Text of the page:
Bags packed and loaded, farewell kisses and hugs bestowed,
Small hands wave goodbye from car windows, and, then -
Sighing, we enter the house and close the door. They’re gone!
Silence consumes the space – no more squeals or giggles,
No more silly songs - nor terrible tantrums.
All that’s left behind is oatmeal on the booster,
Bits of Play-Doh in the carpet, alphabet blocks
Waiting to be reclaimed from under the sofa -
And, finally - peace and quiet for Grandpa and me.
“Now, you can relax,” he says.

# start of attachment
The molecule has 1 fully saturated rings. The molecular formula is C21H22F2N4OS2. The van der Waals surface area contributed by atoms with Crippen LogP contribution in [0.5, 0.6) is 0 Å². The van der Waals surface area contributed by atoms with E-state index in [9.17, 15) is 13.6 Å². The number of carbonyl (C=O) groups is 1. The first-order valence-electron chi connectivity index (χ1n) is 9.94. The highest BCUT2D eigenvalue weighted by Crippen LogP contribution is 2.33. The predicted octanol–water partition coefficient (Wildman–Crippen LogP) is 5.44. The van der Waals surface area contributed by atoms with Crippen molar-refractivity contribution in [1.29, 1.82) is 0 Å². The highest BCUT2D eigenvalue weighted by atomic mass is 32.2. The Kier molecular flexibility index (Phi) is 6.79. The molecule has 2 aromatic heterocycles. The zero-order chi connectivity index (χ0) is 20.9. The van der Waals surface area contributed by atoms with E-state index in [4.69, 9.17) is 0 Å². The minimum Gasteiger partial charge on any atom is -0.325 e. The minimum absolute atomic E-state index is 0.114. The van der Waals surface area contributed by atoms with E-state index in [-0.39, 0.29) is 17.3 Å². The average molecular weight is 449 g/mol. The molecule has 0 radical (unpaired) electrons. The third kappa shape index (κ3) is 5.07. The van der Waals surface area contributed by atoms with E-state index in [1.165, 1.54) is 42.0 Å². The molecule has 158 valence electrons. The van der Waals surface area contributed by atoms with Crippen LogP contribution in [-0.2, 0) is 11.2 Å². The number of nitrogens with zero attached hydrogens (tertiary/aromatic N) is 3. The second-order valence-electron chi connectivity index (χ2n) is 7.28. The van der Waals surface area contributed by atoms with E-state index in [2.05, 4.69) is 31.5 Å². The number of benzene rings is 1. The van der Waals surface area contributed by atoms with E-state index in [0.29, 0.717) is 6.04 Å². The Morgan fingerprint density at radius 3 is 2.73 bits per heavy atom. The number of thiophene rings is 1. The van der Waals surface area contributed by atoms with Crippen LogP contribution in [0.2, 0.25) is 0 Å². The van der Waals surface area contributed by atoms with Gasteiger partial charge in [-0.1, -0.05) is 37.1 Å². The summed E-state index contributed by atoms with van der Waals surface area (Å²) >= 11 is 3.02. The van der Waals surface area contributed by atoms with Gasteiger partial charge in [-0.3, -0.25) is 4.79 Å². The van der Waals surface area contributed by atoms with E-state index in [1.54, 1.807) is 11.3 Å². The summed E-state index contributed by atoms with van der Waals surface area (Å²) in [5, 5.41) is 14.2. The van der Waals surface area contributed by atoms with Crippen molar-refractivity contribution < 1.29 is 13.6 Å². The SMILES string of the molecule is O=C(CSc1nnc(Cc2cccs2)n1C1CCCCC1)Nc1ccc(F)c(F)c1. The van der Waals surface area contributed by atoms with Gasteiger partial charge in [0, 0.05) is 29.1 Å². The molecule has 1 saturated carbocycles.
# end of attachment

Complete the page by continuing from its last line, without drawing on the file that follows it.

“Or collapse,” I say.
We begin to put the house in order –
Breakables returned to low places,
Sippy cups stacked on the shelf,
Crayons aligned in their boxes,
Cookie crumbs swept away.
“It’s awfully quiet,” he says.
“Yes,” I softly reply.
Already I am retrieving the freshly made memories,
Turning them over in my misty mind,
Etching the evidence of their presence there –
Like the handprints on the window,
They are loveprints on my heart,
Treasures to be kept in their place, too, until
The ones who fashioned them return to us again.
Order, tidiness, tranquility - all restored, and yet –
How empty of joyful noise are house and heart -
When the grandchildren’s visit is done.
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